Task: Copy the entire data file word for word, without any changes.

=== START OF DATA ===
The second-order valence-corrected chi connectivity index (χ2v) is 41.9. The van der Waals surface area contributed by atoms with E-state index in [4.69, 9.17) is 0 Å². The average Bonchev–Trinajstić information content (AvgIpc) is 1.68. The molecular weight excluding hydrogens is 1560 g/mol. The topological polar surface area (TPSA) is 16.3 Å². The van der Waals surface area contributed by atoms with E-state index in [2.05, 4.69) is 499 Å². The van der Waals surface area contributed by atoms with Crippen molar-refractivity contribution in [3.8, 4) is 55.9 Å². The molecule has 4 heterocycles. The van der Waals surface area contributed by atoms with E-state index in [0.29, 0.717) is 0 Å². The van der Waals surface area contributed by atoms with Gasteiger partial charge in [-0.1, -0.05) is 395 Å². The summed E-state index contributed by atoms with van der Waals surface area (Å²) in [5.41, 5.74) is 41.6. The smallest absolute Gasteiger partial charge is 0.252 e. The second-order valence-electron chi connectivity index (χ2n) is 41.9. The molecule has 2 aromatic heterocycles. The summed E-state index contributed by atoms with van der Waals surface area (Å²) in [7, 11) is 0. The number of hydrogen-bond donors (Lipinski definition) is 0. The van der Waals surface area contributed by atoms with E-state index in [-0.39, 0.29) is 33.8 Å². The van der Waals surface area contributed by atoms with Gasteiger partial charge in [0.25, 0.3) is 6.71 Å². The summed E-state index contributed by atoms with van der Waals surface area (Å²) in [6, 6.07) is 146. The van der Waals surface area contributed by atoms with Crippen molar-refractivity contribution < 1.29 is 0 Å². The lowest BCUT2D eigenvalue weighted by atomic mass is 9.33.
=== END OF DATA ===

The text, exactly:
The second-order valence-corrected chi connectivity index (χ2v) is 41.9. The van der Waals surface area contributed by atoms with E-state index in [4.69, 9.17) is 0 Å². The average Bonchev–Trinajstić information content (AvgIpc) is 1.68. The molecular weight excluding hydrogens is 1560 g/mol. The topological polar surface area (TPSA) is 16.3 Å². The van der Waals surface area contributed by atoms with E-state index in [2.05, 4.69) is 499 Å². The van der Waals surface area contributed by atoms with Crippen molar-refractivity contribution in [3.8, 4) is 55.9 Å². The molecule has 4 heterocycles. The van der Waals surface area contributed by atoms with E-state index in [0.29, 0.717) is 0 Å². The van der Waals surface area contributed by atoms with Gasteiger partial charge in [-0.1, -0.05) is 395 Å². The summed E-state index contributed by atoms with van der Waals surface area (Å²) in [5.41, 5.74) is 41.6. The smallest absolute Gasteiger partial charge is 0.252 e. The second-order valence-electron chi connectivity index (χ2n) is 41.9. The molecule has 2 aromatic heterocycles. The summed E-state index contributed by atoms with van der Waals surface area (Å²) in [7, 11) is 0. The number of hydrogen-bond donors (Lipinski definition) is 0. The van der Waals surface area contributed by atoms with E-state index in [-0.39, 0.29) is 33.8 Å². The van der Waals surface area contributed by atoms with Gasteiger partial charge in [0.25, 0.3) is 6.71 Å². The summed E-state index contributed by atoms with van der Waals surface area (Å²) in [6, 6.07) is 146. The van der Waals surface area contributed by atoms with Crippen molar-refractivity contribution < 1.29 is 0 Å². The lowest BCUT2D eigenvalue weighted by atomic mass is 9.33.